• LVMH countersued Tiffany on Monday, and said it remains confident that it can walk away from its $16 billion takeover of the US jeweler. 
  • Tiffany breached the agreement by paying out the highest possible dividends during the pandemic, French luxury goods conglomerate LVMH claimed in the countersuit.
  • A letter to LVMH from the French government also made it “impossible” to close the deal before the deadline, it added.
  • But Tiffany called the counterclaims “baseless and misleading,” and claims that LVMH breached the merger agreement.
  • Visit Business Insider’s homepage for more stories.

French luxury goods giant LVMH countersued Tiffany & Co on Monday, and still has “full confidence” it can walk away from a proposed $16 billion merger because of the US jeweler’s financial mismanagement during the pandemic, it said in a statement on Tuesday.

LVMH said that Tiffany didn’t consider the risk of a viral outbreak when it made the deal, and paid out the highest possible dividends while it was making losses during the pandemic — something “no other luxury company in the world did,” it claimed.

Tiffany called LVMH’s counterclaims “baseless and misleading,” and said LVMH simply wanted to avoid paying the agreed $16 billion price for Tiffany. It said it was within its rights to make the dividend payments, and said LVMH had violated the merger agreement by contacting the French government.

The countersuit comes after Tiffany sued LVMH on September 9, arguing that the French conglomerate deliberately delayed antitrust proceedings so it wouldn’t have to go through with the deal it signed in November 2019. LVMH had said it couldn’t close the deal with Tiffany because it received a letter from the French government asking it to delay the transaction until January 2021, which was beyond the acquisition’s November 24 contractual deadline.

LVMH: “Impossible” to close

LVMH walked away from its $16.2 billion offer to buy Tiffany this month after claiming a series of poor decisions by Tiffany’s board since the deal was unveiled late last year

Johannes EISELE

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French behemoth LVMH said Tuesday that it had filed a countersuit against the American jewellery brand Tiffany, setting up an unusual legal fight after the collapse of one of the biggest luxury takeover bids in decades.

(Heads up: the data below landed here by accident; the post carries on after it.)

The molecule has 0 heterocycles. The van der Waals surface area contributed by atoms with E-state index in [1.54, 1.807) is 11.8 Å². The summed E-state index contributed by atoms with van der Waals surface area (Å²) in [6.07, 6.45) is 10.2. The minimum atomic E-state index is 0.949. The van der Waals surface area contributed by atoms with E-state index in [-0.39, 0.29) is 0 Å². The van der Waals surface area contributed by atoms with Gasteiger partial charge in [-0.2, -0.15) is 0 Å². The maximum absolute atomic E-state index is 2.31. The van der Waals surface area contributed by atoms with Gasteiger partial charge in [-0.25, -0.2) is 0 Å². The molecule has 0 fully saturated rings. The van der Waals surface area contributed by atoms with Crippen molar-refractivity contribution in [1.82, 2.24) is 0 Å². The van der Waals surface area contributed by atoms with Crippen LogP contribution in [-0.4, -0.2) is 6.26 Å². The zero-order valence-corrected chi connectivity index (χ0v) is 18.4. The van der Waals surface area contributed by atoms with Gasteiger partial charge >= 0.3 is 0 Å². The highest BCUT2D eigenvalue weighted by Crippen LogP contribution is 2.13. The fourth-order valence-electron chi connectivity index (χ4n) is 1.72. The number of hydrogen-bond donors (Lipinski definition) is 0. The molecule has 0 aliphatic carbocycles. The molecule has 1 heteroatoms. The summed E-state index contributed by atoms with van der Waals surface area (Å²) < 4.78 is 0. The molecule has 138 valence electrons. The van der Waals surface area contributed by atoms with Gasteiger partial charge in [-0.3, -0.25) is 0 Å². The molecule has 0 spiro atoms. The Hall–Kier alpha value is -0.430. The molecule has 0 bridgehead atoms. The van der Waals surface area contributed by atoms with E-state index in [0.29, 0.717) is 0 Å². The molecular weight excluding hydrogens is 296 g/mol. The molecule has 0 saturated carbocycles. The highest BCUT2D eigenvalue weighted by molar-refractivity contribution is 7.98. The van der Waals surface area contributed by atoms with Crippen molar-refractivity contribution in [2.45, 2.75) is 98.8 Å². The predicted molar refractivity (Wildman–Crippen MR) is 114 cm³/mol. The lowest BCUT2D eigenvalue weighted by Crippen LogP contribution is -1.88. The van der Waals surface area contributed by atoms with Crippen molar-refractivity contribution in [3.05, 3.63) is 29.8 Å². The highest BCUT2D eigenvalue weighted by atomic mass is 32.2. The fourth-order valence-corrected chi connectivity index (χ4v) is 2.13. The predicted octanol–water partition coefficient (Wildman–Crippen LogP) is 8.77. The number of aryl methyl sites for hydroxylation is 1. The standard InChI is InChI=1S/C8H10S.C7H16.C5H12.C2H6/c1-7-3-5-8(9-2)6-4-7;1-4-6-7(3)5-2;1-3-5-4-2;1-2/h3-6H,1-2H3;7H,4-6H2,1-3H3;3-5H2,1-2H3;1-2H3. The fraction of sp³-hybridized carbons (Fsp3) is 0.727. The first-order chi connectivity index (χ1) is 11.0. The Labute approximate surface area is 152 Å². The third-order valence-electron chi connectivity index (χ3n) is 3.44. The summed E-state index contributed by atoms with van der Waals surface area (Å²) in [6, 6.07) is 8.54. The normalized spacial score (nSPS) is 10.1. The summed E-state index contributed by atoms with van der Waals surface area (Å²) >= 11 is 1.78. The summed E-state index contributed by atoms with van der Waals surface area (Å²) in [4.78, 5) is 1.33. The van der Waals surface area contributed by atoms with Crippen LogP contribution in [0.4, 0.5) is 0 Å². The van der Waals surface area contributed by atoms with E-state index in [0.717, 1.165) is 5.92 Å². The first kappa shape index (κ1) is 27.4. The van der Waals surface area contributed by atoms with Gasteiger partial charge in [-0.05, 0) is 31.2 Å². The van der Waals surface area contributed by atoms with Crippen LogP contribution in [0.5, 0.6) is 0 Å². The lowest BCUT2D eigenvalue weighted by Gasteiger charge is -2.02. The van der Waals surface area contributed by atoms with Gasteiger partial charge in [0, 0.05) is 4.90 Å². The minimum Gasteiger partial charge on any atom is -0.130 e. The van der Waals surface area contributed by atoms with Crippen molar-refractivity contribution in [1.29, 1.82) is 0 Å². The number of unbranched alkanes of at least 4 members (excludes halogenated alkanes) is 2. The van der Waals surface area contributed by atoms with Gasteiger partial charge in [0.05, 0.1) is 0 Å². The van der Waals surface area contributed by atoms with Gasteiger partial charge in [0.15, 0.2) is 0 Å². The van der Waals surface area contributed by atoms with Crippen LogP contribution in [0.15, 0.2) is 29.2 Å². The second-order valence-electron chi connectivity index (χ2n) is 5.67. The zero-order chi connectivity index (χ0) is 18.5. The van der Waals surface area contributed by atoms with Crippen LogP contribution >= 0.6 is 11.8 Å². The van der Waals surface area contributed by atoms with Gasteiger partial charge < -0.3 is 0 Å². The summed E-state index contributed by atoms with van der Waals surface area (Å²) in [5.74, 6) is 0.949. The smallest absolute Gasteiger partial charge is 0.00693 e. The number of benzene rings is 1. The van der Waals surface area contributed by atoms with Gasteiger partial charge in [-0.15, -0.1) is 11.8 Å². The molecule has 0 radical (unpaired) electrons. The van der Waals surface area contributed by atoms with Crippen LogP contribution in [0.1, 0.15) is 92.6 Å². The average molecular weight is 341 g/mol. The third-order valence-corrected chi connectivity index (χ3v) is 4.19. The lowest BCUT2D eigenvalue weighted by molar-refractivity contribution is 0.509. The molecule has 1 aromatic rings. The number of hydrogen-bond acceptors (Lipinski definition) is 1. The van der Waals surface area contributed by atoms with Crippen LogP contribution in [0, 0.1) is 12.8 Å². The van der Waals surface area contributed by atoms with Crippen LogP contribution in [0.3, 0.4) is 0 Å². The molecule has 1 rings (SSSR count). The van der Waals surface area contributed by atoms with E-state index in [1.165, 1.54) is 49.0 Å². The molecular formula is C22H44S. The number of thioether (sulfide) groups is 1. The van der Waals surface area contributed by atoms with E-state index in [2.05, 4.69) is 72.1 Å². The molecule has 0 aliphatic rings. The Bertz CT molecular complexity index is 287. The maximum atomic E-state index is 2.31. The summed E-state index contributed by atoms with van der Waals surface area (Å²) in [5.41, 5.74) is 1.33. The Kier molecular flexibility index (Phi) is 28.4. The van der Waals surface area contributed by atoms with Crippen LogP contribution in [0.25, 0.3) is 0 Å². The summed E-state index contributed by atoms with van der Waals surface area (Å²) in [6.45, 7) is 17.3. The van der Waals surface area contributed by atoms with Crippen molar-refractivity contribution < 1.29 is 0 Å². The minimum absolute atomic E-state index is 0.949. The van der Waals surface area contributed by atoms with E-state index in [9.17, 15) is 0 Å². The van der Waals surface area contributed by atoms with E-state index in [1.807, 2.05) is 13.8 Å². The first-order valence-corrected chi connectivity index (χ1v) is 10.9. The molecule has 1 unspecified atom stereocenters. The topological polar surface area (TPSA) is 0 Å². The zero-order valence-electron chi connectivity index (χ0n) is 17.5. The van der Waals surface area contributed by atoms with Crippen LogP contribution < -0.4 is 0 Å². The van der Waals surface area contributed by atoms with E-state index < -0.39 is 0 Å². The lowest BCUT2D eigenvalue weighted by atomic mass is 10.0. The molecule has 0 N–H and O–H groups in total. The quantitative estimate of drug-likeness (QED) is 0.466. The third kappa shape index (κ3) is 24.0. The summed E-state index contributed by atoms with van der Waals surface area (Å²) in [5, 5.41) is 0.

LVMH walked away from its $16.2 billion offer this month after claiming a series of poor decisions by Tiffany’s board since the deal was unveiled late last year.

It also cited a letter from the French foreign ministry that purportedly asked for a delay to the tie-up because of political uncertainties caused by the long-running trade war between the EU and Washington.

Tiffany rubbished the claims and sued to force LVMH to go through with its bid, and a US court in Delaware, where many US firms are incorporated, approved a fast-track trial set to begin in January.

The court also urged the two sides to try to work out a settlement, but an escalating war of words makes that prospect unlikely.

“LVMH continues to have full confidence in its position that the conditions necessary to close the acquisition of Tiffany have not been met and that the spurious arguments put forward by Tiffany are completely unfounded,” the French firm, by far the world’s largest luxury conglomerate, said Tuesday.

It again accused Tiffany of “mismanagement” by paying high dividends, investing when it should have been conserving cash because of the Covid-19 pandemic, and taking on too much debt.

Tiffany refused to comment when contacted by AFP in New York on Monday, after a report of LVMH’s countersuit was published by Bloomberg News.

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(Bloomberg) — LVMH countersued Tiffany & Co. weeks after pulling out of its $16 billion purchase of the iconic New York-based jeweler, saying the decision was driven by the French government’s request to delay the deal’s closing and Tiffany’s mismanagement during the pandemic.

a sign above a store window: Tiffany & Co. Luxury Jewellery Stores As LVMH Abandons $16 Billion Deal Over U.S. Tarrifs

© Bloomberg
Tiffany & Co. Luxury Jewellery Stores As LVMH Abandons $16 Billion Deal Over U.S. Tarrifs

The maker of Louis Vuitton bags and Moet & Chandon Champagne contends Tiffany’s business was devastated by the coronavirus outbreak and that provides proper grounds to nix the buyout, according to a filing Monday in Delaware Chancery Court.


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Tiffany sued LVMH earlier this month to force it to go forward with the deal, saying in a court filing that LVMH is trying to use the pandemic-induced downturn in the luxury sector to negotiate a lower acquisition price.

In its counterclaims, LVMH also cited a letter from French Foreign Minister Jean-Yves Le Drian seeking a delay in closing the transaction as part of a trade war with the U.S. The letter amounts to a “legal restraint” under the terms of the buyout that prohibits the deal from closing by a Nov. 24 deadline, LVMH’s lawyers noted in the 96-page filing.

Tiffany executives said they couldn’t immediately comment Monday on LVMH’s countersuit. They have said in earlier filings that LVMH deployed the minister’s letter as a pretext to wrongfully pull out of the purchase.

Judge Joseph Slights III has set a Jan. 5 non-jury trial to decide whether LVMH must consummate the sale.

‘Excessive’ Controversy

Le Drian on Sunday called “excessive” the controversy surrounding his missive. “It’s my duty to protect French interests,” he told Le Parisien newspaper in an interview. “Regarding the trans-Atlantic situation, the trade disagreements we have are known. It was therefore my role to inform LVMH